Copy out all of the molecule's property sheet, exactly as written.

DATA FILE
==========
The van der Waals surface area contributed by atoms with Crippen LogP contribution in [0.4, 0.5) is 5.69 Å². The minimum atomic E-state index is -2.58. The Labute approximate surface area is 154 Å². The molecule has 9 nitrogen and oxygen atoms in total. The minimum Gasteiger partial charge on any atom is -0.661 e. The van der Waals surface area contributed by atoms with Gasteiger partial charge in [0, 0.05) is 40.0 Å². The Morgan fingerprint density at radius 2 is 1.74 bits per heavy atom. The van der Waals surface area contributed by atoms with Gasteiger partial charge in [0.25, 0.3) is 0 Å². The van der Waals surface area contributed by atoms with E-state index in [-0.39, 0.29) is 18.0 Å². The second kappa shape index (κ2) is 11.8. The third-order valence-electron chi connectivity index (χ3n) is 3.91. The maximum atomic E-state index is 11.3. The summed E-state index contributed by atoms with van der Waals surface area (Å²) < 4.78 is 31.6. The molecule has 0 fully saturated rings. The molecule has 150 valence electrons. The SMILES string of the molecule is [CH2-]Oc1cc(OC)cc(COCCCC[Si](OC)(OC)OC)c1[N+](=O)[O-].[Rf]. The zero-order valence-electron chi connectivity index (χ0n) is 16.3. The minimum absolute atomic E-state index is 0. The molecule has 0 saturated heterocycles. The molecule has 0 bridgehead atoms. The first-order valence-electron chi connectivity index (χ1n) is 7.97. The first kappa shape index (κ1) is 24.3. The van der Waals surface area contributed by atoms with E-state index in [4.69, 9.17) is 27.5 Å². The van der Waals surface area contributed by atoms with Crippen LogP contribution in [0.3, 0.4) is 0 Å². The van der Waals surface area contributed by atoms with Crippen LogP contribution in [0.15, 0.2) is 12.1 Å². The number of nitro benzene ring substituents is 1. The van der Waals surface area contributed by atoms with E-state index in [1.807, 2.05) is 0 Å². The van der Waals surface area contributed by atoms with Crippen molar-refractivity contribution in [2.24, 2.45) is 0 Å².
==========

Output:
The van der Waals surface area contributed by atoms with Crippen LogP contribution in [0.4, 0.5) is 5.69 Å². The minimum atomic E-state index is -2.58. The Labute approximate surface area is 154 Å². The molecule has 9 nitrogen and oxygen atoms in total. The minimum Gasteiger partial charge on any atom is -0.661 e. The van der Waals surface area contributed by atoms with Gasteiger partial charge in [0, 0.05) is 40.0 Å². The Morgan fingerprint density at radius 2 is 1.74 bits per heavy atom. The van der Waals surface area contributed by atoms with Gasteiger partial charge in [0.25, 0.3) is 0 Å². The van der Waals surface area contributed by atoms with E-state index in [-0.39, 0.29) is 18.0 Å². The second kappa shape index (κ2) is 11.8. The third-order valence-electron chi connectivity index (χ3n) is 3.91. The maximum atomic E-state index is 11.3. The summed E-state index contributed by atoms with van der Waals surface area (Å²) < 4.78 is 31.6. The molecule has 0 fully saturated rings. The molecule has 150 valence electrons. The SMILES string of the molecule is [CH2-]Oc1cc(OC)cc(COCCCC[Si](OC)(OC)OC)c1[N+](=O)[O-].[Rf]. The zero-order valence-electron chi connectivity index (χ0n) is 16.3. The minimum absolute atomic E-state index is 0. The molecule has 0 saturated heterocycles. The molecule has 0 bridgehead atoms. The first-order valence-electron chi connectivity index (χ1n) is 7.97. The first kappa shape index (κ1) is 24.3. The van der Waals surface area contributed by atoms with E-state index in [4.69, 9.17) is 27.5 Å². The van der Waals surface area contributed by atoms with Crippen LogP contribution in [0.3, 0.4) is 0 Å². The van der Waals surface area contributed by atoms with Crippen LogP contribution in [0.15, 0.2) is 12.1 Å². The number of nitro benzene ring substituents is 1. The van der Waals surface area contributed by atoms with E-state index in [1.807, 2.05) is 0 Å². The van der Waals surface area contributed by atoms with Crippen molar-refractivity contribution in [2.24, 2.45) is 0 Å².